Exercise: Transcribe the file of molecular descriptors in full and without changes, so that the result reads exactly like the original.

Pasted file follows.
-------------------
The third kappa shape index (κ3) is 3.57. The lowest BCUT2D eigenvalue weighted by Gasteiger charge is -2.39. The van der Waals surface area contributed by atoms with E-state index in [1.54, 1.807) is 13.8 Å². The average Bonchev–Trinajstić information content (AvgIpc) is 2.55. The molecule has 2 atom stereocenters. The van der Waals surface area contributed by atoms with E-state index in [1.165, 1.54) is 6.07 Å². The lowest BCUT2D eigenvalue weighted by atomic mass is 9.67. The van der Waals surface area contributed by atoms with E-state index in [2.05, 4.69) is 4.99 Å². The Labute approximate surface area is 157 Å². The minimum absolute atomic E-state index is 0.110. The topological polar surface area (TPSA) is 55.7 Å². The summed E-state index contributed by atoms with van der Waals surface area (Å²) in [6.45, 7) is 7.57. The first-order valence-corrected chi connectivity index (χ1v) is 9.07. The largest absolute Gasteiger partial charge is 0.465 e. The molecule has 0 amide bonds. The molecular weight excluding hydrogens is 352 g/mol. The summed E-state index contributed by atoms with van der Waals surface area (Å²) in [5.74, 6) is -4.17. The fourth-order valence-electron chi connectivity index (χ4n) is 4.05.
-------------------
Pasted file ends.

The third kappa shape index (κ3) is 3.57. The lowest BCUT2D eigenvalue weighted by Gasteiger charge is -2.39. The van der Waals surface area contributed by atoms with E-state index in [1.54, 1.807) is 13.8 Å². The average Bonchev–Trinajstić information content (AvgIpc) is 2.55. The molecule has 2 atom stereocenters. The van der Waals surface area contributed by atoms with E-state index in [1.165, 1.54) is 6.07 Å². The lowest BCUT2D eigenvalue weighted by atomic mass is 9.67. The van der Waals surface area contributed by atoms with E-state index in [2.05, 4.69) is 4.99 Å². The Labute approximate surface area is 157 Å². The minimum absolute atomic E-state index is 0.110. The topological polar surface area (TPSA) is 55.7 Å². The summed E-state index contributed by atoms with van der Waals surface area (Å²) in [6.45, 7) is 7.57. The first-order valence-corrected chi connectivity index (χ1v) is 9.07. The largest absolute Gasteiger partial charge is 0.465 e. The molecule has 0 amide bonds. The molecular weight excluding hydrogens is 352 g/mol. The summed E-state index contributed by atoms with van der Waals surface area (Å²) in [5.74, 6) is -4.17. The fourth-order valence-electron chi connectivity index (χ4n) is 4.05.